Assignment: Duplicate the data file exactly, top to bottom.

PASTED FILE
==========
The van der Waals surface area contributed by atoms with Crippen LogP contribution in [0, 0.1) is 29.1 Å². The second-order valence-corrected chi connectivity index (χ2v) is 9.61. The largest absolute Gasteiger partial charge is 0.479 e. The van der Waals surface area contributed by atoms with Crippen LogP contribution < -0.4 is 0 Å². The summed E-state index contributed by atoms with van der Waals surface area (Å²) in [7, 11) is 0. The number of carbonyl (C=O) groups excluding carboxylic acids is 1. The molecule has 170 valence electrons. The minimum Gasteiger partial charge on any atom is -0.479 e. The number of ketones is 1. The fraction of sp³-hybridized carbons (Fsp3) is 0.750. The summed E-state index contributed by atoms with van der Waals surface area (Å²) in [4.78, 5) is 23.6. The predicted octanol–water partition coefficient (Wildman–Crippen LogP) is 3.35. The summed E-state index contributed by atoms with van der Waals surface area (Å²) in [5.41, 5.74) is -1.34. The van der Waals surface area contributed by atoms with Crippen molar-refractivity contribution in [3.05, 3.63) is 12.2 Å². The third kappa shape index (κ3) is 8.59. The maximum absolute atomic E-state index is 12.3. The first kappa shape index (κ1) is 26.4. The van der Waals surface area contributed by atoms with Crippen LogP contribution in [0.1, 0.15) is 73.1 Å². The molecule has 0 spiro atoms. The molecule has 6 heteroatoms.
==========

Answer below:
The van der Waals surface area contributed by atoms with Crippen LogP contribution in [0, 0.1) is 29.1 Å². The second-order valence-corrected chi connectivity index (χ2v) is 9.61. The largest absolute Gasteiger partial charge is 0.479 e. The van der Waals surface area contributed by atoms with Crippen LogP contribution < -0.4 is 0 Å². The summed E-state index contributed by atoms with van der Waals surface area (Å²) in [7, 11) is 0. The number of carbonyl (C=O) groups excluding carboxylic acids is 1. The molecule has 170 valence electrons. The minimum Gasteiger partial charge on any atom is -0.479 e. The number of ketones is 1. The fraction of sp³-hybridized carbons (Fsp3) is 0.750. The summed E-state index contributed by atoms with van der Waals surface area (Å²) in [4.78, 5) is 23.6. The predicted octanol–water partition coefficient (Wildman–Crippen LogP) is 3.35. The summed E-state index contributed by atoms with van der Waals surface area (Å²) in [5.41, 5.74) is -1.34. The van der Waals surface area contributed by atoms with Crippen molar-refractivity contribution in [3.05, 3.63) is 12.2 Å². The third kappa shape index (κ3) is 8.59. The maximum absolute atomic E-state index is 12.3. The first kappa shape index (κ1) is 26.4. The van der Waals surface area contributed by atoms with Crippen LogP contribution in [0.1, 0.15) is 73.1 Å². The molecule has 0 spiro atoms. The molecule has 6 heteroatoms.